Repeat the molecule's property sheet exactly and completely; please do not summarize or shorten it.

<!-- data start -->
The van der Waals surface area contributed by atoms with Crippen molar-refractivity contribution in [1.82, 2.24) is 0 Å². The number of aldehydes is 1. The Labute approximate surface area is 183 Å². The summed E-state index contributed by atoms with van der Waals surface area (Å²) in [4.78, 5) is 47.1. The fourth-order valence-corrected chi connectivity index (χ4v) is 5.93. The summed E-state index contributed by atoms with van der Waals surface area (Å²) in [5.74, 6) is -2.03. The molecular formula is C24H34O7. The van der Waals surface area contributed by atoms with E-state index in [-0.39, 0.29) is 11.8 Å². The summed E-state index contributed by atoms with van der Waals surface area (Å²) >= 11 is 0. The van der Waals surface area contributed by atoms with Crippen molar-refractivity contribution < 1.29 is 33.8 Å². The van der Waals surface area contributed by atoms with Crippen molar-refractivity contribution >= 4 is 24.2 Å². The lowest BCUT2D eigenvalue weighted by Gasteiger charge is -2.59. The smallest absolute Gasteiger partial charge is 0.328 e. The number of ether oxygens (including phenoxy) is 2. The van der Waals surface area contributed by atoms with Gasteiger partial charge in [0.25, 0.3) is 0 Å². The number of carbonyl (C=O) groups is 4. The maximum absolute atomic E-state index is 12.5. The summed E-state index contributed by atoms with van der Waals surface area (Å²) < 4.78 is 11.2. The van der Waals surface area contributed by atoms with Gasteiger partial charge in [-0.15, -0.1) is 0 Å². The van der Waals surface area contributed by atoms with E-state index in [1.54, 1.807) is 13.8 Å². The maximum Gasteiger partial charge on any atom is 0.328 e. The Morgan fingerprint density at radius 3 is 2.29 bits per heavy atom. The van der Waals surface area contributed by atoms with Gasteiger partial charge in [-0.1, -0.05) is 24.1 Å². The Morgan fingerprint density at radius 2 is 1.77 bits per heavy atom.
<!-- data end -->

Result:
The van der Waals surface area contributed by atoms with Crippen molar-refractivity contribution in [1.82, 2.24) is 0 Å². The number of aldehydes is 1. The Labute approximate surface area is 183 Å². The summed E-state index contributed by atoms with van der Waals surface area (Å²) in [4.78, 5) is 47.1. The fourth-order valence-corrected chi connectivity index (χ4v) is 5.93. The summed E-state index contributed by atoms with van der Waals surface area (Å²) in [5.74, 6) is -2.03. The molecular formula is C24H34O7. The van der Waals surface area contributed by atoms with E-state index in [-0.39, 0.29) is 11.8 Å². The summed E-state index contributed by atoms with van der Waals surface area (Å²) >= 11 is 0. The van der Waals surface area contributed by atoms with Crippen molar-refractivity contribution < 1.29 is 33.8 Å². The van der Waals surface area contributed by atoms with Crippen molar-refractivity contribution >= 4 is 24.2 Å². The lowest BCUT2D eigenvalue weighted by Gasteiger charge is -2.59. The smallest absolute Gasteiger partial charge is 0.328 e. The number of ether oxygens (including phenoxy) is 2. The van der Waals surface area contributed by atoms with Gasteiger partial charge in [0.25, 0.3) is 0 Å². The number of carbonyl (C=O) groups is 4. The maximum absolute atomic E-state index is 12.5. The summed E-state index contributed by atoms with van der Waals surface area (Å²) < 4.78 is 11.2. The van der Waals surface area contributed by atoms with Gasteiger partial charge in [-0.15, -0.1) is 0 Å². The van der Waals surface area contributed by atoms with E-state index in [1.54, 1.807) is 13.8 Å². The maximum Gasteiger partial charge on any atom is 0.328 e. The Morgan fingerprint density at radius 3 is 2.29 bits per heavy atom. The van der Waals surface area contributed by atoms with Gasteiger partial charge in [-0.1, -0.05) is 24.1 Å². The Morgan fingerprint density at radius 2 is 1.77 bits per heavy atom.